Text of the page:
If you recall, we had discussed Achilles tendonitis/tendinosis in last week’s blog and how this inflammation and weakening of the tendon can lead to complete rupture of the Achilles tendon if not treated properly. However, you do not always have Achilles tendonitis before the rupturing the tendon. The mechanisms for completely rupturing the Achilles tendon, besides having Achilles tendonitis, is having an injury where your foot is forced up (dorsiflexion) while your knee is straight (extended) and a fast with heavy overload when your foot is forced upwards (dorsiflexion).
The people that are most prone to complete Achilles tendon rupture are men who are between the age of 30-50 years old and do not exercise on a regular basis. Patients who fit into this category are commonly referred to as a “weekend warrior.” A weekend warrior is someone who does not regularly play sports and ends up playing too hard for their Achilles tendon to handle, which then leads to rupture.
Signs and symptoms that you have ruptured your Achilles tendon are:
• Extreme pain immediately at the time of rupture
• Patients describe the pain as if someone took a bat and hit the back of their ankle at the Achilles tendon
• Walking with the foot turned outwards and limping
• There is a noticeable gap where the tendon has ruptured; this is called the “hatchet strike defect”
• The ankle and foot is usually extremely swollen
• Unable to point your foot down (plantarflex)
There are several physical examination techniques that can help aid in making the diagnosis, but you will most likely need an MRI to confirm complete rupture of the tendon. In addition, MRI will better show the extent of tendon rupture, where the rupture is located, and help aid in treatment.
A ruptured Achilles tendon may be able to be treated without surgery by wearing a cast for 12 weeks. However, surgical treatment is usually the best treatment for these injuries as it allows for a better and stronger repair of the tendon, which will decrease the chance of future re-rupture. In addition, surgery allows for a faster recovery time and better outcome than the non-surgical cast treatment.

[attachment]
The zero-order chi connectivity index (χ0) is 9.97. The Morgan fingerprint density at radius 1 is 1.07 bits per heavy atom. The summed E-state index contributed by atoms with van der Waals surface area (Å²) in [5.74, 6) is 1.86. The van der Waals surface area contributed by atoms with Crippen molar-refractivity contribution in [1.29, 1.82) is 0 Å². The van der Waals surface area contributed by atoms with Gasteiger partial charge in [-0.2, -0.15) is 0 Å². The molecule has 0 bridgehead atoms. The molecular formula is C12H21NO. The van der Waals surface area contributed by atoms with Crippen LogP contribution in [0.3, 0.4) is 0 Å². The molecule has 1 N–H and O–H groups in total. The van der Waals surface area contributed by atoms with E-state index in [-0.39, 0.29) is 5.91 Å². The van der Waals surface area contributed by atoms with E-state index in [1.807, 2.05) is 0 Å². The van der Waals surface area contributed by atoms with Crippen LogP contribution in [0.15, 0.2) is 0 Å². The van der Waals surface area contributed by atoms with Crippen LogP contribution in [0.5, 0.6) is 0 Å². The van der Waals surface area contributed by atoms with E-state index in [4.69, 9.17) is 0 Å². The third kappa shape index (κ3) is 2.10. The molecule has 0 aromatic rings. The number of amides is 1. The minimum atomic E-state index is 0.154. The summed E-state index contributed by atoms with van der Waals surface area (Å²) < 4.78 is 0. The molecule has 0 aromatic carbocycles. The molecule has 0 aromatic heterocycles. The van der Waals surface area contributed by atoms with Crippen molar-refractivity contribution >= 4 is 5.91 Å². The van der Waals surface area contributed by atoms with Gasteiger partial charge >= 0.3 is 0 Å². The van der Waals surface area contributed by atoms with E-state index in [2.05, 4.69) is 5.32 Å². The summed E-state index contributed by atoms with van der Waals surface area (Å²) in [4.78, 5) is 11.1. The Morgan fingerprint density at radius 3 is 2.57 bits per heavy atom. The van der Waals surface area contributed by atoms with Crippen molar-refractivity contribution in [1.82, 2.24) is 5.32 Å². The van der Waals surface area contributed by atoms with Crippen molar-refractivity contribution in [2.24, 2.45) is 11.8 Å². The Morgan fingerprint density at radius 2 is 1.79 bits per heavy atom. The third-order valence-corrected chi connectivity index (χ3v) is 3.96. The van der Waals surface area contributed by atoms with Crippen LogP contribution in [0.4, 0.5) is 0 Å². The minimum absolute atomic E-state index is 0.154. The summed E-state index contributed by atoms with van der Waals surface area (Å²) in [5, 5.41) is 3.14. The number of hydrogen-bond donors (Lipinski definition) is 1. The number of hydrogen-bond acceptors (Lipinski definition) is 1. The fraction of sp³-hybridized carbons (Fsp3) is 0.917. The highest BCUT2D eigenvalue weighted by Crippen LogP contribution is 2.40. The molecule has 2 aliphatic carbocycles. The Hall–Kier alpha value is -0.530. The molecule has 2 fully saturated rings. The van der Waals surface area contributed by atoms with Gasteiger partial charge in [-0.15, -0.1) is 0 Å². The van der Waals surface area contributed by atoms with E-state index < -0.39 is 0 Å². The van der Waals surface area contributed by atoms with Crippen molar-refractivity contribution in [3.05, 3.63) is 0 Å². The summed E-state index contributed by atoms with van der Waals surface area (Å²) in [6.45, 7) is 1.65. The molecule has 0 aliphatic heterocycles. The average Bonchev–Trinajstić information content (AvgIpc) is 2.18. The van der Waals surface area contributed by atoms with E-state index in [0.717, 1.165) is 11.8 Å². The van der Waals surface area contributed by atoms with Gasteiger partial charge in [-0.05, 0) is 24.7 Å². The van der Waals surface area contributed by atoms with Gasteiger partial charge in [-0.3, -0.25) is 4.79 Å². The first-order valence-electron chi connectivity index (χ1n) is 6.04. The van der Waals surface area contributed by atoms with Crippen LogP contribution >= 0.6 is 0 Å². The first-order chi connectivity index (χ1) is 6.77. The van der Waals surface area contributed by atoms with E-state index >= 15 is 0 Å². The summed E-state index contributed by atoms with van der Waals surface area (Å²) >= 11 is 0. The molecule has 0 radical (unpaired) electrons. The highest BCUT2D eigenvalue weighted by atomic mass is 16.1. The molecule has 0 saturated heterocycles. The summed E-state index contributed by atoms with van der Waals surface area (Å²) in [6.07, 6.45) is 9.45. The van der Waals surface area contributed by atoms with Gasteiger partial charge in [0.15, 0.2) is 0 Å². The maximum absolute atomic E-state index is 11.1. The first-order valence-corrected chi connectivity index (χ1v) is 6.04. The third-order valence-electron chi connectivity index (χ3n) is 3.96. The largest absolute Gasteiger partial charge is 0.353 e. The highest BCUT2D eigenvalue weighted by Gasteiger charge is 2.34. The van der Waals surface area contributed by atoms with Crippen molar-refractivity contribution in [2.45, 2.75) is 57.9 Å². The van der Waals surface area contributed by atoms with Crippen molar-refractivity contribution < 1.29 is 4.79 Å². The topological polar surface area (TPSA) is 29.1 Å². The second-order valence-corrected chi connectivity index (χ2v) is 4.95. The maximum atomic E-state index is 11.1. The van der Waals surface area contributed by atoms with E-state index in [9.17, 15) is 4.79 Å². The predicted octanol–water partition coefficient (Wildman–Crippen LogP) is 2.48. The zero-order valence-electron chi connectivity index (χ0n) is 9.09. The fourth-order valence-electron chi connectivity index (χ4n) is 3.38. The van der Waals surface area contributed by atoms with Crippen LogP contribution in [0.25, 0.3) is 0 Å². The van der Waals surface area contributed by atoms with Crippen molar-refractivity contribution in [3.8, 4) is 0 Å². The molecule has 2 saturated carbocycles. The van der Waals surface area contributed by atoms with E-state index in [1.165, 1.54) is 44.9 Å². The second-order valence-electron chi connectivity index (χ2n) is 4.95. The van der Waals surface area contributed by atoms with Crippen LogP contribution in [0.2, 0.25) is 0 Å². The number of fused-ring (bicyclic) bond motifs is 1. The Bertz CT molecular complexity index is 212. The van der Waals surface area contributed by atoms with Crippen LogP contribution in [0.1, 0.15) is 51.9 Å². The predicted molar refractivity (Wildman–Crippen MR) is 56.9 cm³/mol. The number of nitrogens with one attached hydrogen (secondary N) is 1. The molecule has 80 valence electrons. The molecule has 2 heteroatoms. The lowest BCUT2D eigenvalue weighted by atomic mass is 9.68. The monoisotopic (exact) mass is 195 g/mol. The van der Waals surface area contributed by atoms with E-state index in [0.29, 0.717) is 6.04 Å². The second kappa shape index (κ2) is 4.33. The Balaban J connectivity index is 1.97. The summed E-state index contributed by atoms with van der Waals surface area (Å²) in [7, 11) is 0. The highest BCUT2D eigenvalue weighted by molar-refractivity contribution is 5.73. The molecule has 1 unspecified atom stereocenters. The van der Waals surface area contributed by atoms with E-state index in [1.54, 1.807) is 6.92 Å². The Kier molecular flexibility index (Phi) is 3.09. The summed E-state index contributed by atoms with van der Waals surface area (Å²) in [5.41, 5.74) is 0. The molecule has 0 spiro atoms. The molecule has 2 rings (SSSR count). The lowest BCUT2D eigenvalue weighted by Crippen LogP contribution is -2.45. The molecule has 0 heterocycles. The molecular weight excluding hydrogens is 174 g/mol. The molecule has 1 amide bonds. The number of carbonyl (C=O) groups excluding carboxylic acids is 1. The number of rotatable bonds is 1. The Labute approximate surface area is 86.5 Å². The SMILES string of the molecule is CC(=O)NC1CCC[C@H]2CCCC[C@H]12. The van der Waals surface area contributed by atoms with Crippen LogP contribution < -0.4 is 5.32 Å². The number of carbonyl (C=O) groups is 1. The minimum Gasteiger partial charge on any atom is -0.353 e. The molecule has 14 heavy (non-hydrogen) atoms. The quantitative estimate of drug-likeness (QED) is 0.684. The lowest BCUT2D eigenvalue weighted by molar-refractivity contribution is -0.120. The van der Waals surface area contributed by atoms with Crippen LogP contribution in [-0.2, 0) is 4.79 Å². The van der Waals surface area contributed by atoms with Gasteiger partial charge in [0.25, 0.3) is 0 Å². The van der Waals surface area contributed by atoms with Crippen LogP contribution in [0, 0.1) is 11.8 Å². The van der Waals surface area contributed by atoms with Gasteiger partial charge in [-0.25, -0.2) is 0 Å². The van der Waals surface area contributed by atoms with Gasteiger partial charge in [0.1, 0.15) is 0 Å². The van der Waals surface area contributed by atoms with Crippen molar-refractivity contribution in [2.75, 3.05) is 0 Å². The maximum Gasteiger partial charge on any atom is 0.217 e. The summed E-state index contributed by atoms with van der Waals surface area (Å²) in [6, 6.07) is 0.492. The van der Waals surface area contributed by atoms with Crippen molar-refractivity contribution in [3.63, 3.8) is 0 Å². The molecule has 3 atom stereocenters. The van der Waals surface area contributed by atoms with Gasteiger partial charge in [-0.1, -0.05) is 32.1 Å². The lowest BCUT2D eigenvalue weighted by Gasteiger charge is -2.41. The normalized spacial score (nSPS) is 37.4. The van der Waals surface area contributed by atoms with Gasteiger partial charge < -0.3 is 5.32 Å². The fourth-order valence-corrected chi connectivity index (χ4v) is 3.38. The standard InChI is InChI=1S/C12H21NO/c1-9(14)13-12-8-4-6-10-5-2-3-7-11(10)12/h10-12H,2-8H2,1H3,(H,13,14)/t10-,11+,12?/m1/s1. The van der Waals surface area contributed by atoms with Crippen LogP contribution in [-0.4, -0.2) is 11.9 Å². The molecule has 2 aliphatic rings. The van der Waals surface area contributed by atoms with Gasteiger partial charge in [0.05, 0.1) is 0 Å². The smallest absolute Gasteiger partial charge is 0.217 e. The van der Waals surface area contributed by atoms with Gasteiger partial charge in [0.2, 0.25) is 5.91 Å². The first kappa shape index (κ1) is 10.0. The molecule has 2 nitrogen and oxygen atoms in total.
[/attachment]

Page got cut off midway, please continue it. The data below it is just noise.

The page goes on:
If you are a candidate for surgery and opt to have surgery to repair the Achilles tendon, you will need to wait 7-14 after the injury to have the surgery. This is because this will allow enough time to have adequate blood supply return to the tendon. Blood supply is very important for healing tendons and will help to decrease recovery time.
The way that the tendon is repaired is by making an incision in the back of the ankle where the ruptured tendon ends are located; the frayed ruptured ends of the tendon are made even and then powerful strong suturing techniques are used to literally sew the two ends of the tendon back together. After the tendon is repaired, the skin will be stitched back together; the skin stitches will be able to be removed 2-3 weeks after the surgery. After the surgery you will be wearing an Achilles boot, which goes from your toes to just below your knee. You will not be able to put any weight on the boot for 2-3 weeks. The boot will need to be worn for a total of 6-8 weeks. You will also need to have physical therapy after the surgery to help regain strength and range of motion of the Achilles tendon. You will most likely be able to wear normal gym shoes 12 weeks after the surgery.
Patients who do not seek medical treatment for their Achilles tendon rupture within 14 days of the injury will have a more difficult time healing and delaying surgery often makes for a more difficult procedure, recovery, and poor outcome. If you have injured your Achilles tendon, schedule an appointment for further evaluation and possible surgical treatment at Boulder County Foot and Ankle.
Search Dr. Yakel’s Posts
Follow us on Twitter!
- RT @Docorange1: Foot pronation does affect hip and low back function. If your treatments at that level arent working/ holding, look down to… 4 days ago
- No evidence for the use of stem cell therapy for tendon disorders: a systematic review | BJSM bjsm.bmj.com/content/51/13/… 1 month ago
- @MikeAndMike when are u guys and ESPN going to start giving Nolan Arenado some respect? #eastcoastbias 1 month ago
American Academy of Podiatric Sports Medicine